Charles Lloyd & Billy Higgins
Which Way Is East

Lloyd's musical relationship with Billy Higgins was among the closest he has enjoyed to date, and possibly his closest spiritual relationship with another musician, too. Which Way Is East, a duo album, was recorded in January 2001, some four months before Higgins passed. Unusually for an ECM release it contains a lengthy liner note, the transcript of a conversation between Lloyd and Higgins which occurred sometime between the recording of the album and Higgins' passing in May that year. Music making is centre stage and mortality is hovering in the wings: both men know Higgins' days are numbered. The words are, of course, moving, but the big takeaway is the light shed on Lloyd and Higgins' approach to musicmaking. The 2CD album is divided into eight suites; some of the heads are by Lloyd, some are by Higgins and some are co-written. Lloyd is heard on tenor and alto saxophones, bass, alto and C flutes, piano, taragato, Tibetan oboe, percussion, maracas and voice. Higgins is heard on drums, guitar, guimbri, Syrian one-string lute, Senegalese, Guinean and Indian hand drums, Juno's wood box, percussion and voice. Playing time is two hours and twenty-five minutes and the two musicians are at their exalted best throughout.

Charles Lloyd
Lift Every Voice

Another double album and another deep one. Recorded in January and February 2002, Lift Every Voice is Lloyd's response to 9/11. He leads the The Water Is Wide sextet with Mehldau replaced by Geri Allen, Higgins by Billy Hart, and on some tracks Grenadier by Marc Johnson. Lloyd plays tenor saxophone, flute and taragato. As one would expect, his response to the outrage is free of negative emotions and is variously bewildered, prayerful, mournful, determined and facing forward. The eighteen tracks are a mix of originals and covers. The track titles convey where the album is coming from, and where it is headed; they include Marvin Gaye's "What's Going On," Billy Strayhorn's "Blood Count," Billy Preston's "You Are So Beautiful," the traditional "Lift Every Voice And Sing," "Go Down Moses" and "Deep River," and Lloyd's "Hymn To The Mother," "Nocturne" and closing "Prayer, The Crossing."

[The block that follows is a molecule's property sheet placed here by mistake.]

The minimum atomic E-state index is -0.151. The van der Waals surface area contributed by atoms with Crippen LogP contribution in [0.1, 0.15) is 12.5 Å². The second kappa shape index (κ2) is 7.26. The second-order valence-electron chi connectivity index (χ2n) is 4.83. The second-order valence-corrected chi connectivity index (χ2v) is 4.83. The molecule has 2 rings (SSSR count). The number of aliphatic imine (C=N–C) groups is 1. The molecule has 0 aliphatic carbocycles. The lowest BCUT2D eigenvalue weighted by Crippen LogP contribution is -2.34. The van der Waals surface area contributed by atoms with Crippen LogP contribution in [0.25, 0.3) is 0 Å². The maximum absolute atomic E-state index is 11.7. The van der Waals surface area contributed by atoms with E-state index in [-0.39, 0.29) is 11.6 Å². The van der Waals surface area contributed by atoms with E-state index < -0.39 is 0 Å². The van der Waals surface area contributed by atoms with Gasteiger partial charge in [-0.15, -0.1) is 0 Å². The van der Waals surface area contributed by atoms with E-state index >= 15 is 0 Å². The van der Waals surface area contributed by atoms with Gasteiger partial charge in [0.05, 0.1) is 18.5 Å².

Charles Lloyd & The Marvels
Tone Poem
Blue Note

As we grow older, many of us become set in our ways. Others, Lloyd among them, venture into new territory, while, in Lloyd's case, digging deeper into what they have already achieved. Tone Poem is Lloyd's third album with The Marvels, a twin-guitar quintet completed by guitarists Bill Frisell and, on steel guitar, Greg Leisz, bassist Reuben Rogers and drummer Eric Harland. There are three Lloyd originals plus Ornette Coleman's "Peace" and "Ramblin,'" Thelonious Monk's "Monk's Mood," Villa Fernandez Ignacio Jacinto's "Ay Amor" and Gabor Szabo's "Lady Gabor," a tune Lloyd has returned to several times since first recording it with Szabo on Chico Hamilton's Passin' Thru (Impulse!) in 1963. Lloyd's first album with The Marvels, I Long To See You (Blue Note, 2016) had singers Norah Jones and Willie Nelson, each on one track, and sophomore set Vanished Garden (Blue Note, 2018) had Lucinda Williams on five of its ten tracks. There are no vocals on Tone Poem but it still sings.

Charles Lloyd
The Sky Will Still Be There Tomorrow
Blue Note

Lloyd returns to quartet format for this magnificent 2024 2CD set, with a new lineup completed by pianist Jason Moran, bassist Larry Grenadier and drummer Brian Blade. Moran and Grenadier have recorded with Lloyd before; Blade is the new guy, though Lloyd writes in his liner notes that he was scheduled to perform with Lloyd's band at New York's Town Hall in 1995, graciously bowing out when a post-operative Billy Higgins declared himself fit enough to rejoin the lineup. Some of the material is familiar, including Lloyd's tribute to Nelson Mandela, "Cape To Cairo," which goes back to 1995's All My Relations (ECM), and is, arguably, stronger here for its concision, and the traditional "Balm In Gilead" to 2000's The Water Is Wide (ECM). The treatments are different, just as Lloyd's multiple recordings of "Forest Flower" have developed over time, adhering to the concept the poet T.S. Eliot put forward in his essay Tradition And The Individual Talent: "The past should be altered by the present as much as the present is directed by the past." Lloyd continues to be altered by the present as much as he is directed by the past, and his music is thus both affirms tradition and redefines it.